House oversight panel votes to overturn Biden contracting policies and cut funding for unauthorized programs
Democrats object to measures targeting labor- and climate-friendly executive orders.
Updated: 5:50 p.m., July 13.
The House’s main oversight panel on Wednesday advanced over objections from Democrats bills that would unravel Biden administration attempts to make federal contracting more labor-friendly and climate conscious, and legislation that would cut funding for federal programs whose authorization has lapsed.
The House Oversight and Accountability Committee also reported out several bipartisan management measures during the same markup session, including ones to make agency guidance documents more transparent and accessible (H.R. 890) and to eliminate degree requirements for certain cybersecurity jobs (H.R. 4502).
“The American people deserve a government that is transparent, efficient and effective,” said Rep. James Comer, R-Ky., chairman of the committee, in a statement. “These bills bring solutions to modernize our government, root out inefficiencies, target waste, fraud and abuse, and hold the Biden administration accountable for overreach.”
More than half of the bills did not receive the support of committee Democrats. Rep. Jaime Raskin, D-Md., ranking member of the committee, said that some of the bills considered in Wednesday's markup were developed in true collaboration with Democrats, but others represented "clear attempts to undermine the effectiveness of government, the will of Congress, and the will of the American people. "
Among the more contentious bills, the panel passed the Fair and Open Competition Act (H.R. 1209), which would prevent the government from requiring that federal construction contractors enter into pre-hire collective bargaining agreements called project labor agreements. President Biden issued an executive order in February 2022 mandating such agreements for most construction work worth $35 million or more, in the interest of workers’ rights and efficiency.
Project labor agreements “ensure that major projects are handled by well-trained, well-prepared highly skilled workers,” Biden said at the time. “And they ward off problems. They resolve disputes ahead of time, ensuring safer work sites, avoiding disruptions and work stoppages that can cause expensive delays down the line. And that makes a big difference for the American taxpayer.”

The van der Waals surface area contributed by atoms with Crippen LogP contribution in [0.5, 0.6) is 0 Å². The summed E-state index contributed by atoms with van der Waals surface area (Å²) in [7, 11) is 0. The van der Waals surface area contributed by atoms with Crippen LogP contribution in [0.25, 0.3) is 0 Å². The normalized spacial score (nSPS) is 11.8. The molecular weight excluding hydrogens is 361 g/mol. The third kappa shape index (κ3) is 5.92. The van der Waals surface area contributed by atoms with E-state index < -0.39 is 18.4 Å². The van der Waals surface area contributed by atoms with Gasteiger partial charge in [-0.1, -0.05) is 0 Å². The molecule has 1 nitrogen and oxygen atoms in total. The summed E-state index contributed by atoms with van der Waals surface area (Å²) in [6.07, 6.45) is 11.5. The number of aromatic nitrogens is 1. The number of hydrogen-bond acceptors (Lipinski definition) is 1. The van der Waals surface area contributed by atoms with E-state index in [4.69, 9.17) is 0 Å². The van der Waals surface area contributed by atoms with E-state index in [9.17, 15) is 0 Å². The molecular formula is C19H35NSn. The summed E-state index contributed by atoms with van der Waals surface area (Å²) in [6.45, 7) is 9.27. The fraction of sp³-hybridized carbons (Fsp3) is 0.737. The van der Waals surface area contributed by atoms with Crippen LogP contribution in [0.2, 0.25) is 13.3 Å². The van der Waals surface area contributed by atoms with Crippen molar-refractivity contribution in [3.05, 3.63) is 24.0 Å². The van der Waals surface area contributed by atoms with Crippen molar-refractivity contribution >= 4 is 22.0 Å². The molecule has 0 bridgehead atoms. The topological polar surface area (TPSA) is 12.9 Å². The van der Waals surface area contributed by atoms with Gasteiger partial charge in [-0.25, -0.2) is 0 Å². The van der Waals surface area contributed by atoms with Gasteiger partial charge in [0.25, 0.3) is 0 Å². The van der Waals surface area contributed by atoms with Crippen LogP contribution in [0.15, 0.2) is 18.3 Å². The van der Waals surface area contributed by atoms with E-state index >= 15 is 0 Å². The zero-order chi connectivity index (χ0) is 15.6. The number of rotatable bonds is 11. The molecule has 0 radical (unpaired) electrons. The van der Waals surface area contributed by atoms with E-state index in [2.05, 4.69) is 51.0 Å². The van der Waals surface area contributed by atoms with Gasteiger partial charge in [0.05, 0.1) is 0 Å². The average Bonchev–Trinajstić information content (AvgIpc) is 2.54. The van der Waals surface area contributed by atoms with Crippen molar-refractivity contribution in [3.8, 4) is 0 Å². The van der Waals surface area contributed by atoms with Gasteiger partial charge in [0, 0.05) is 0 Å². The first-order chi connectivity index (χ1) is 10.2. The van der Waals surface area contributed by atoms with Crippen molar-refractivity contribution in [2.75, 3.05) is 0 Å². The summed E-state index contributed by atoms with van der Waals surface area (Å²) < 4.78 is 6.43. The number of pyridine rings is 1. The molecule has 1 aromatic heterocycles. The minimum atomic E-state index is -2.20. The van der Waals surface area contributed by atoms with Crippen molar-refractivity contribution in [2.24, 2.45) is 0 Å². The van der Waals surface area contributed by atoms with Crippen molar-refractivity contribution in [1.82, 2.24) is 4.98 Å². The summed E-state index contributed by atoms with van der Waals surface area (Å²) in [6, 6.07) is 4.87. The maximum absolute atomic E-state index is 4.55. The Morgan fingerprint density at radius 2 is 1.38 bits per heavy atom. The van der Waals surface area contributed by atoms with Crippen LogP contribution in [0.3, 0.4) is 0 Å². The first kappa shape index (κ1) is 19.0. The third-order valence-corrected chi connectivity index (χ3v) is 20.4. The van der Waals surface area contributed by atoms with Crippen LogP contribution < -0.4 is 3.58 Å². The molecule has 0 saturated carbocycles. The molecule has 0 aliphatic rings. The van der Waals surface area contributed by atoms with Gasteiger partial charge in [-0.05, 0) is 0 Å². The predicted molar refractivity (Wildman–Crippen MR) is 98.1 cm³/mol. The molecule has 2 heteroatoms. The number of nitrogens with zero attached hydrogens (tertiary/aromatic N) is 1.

Democrats echoed many of these arguments during the committee markup Wednesday, but Republicans including Comer, who introduced the bill, argued that the agreements should not be mandatory. Nothing in the bill would prevent their use, he noted, but managers could make decisions on a project-by-project basis. He called this approach fair and “even-handed.”
Republicans also backed the Mission Not Emissions Act (H.R. 3358), which takes aim at another Biden administration executive order, this one giving federal contractors incentives to be environmentally conscious. The rule implementing the executive order “places radical environmental activist goals over U.S. national security interests,” Comer said. “It should be stopped, and this bill … will stop it.”
Ranking member Raskin argued, however, that the bill attempts to “sweep climate change under the rug” and does “the exact opposite of what we need,” which is to use the federal government as an instrument of the common good and confront the “reality” of the climate emergency by seeking to reduce emissions.
The bill the committee advanced on Wednesday would prohibit requirements that contractors disclose greenhouse gas emissions or climate-related economic risks. It also would not allow mandates that contractors develop goals for reducing emissions and submit them for validation to non-governmental organizations.
In another blow to committee Democrats, the panel advanced the Unauthorized Spending Accountability Act (H.R. 4435), which would reduce the budget for any unauthorized federal programs over three years, starting in fiscal 2024. Raskin said the bill represents a “thinly veiled attempt to kneecap vital federal programs,” including medical care for veterans, educational loans and housing assistance. It should be renamed the “dysfunction proliferation act,” he said, because it would create an “untenable workload” for lawmakers due to the extensive number of programs with expired authorizations.
Democrats introduced amendments that would carve out exceptions for particular essential programs, such as disaster relief, oversight of Ukraine aid and veterans medical care. Comer did not dispute the importance of the programs, but said the amendments ran counter to the purpose of the bill, which was to provide incentives for congressional authorizers to do their jobs.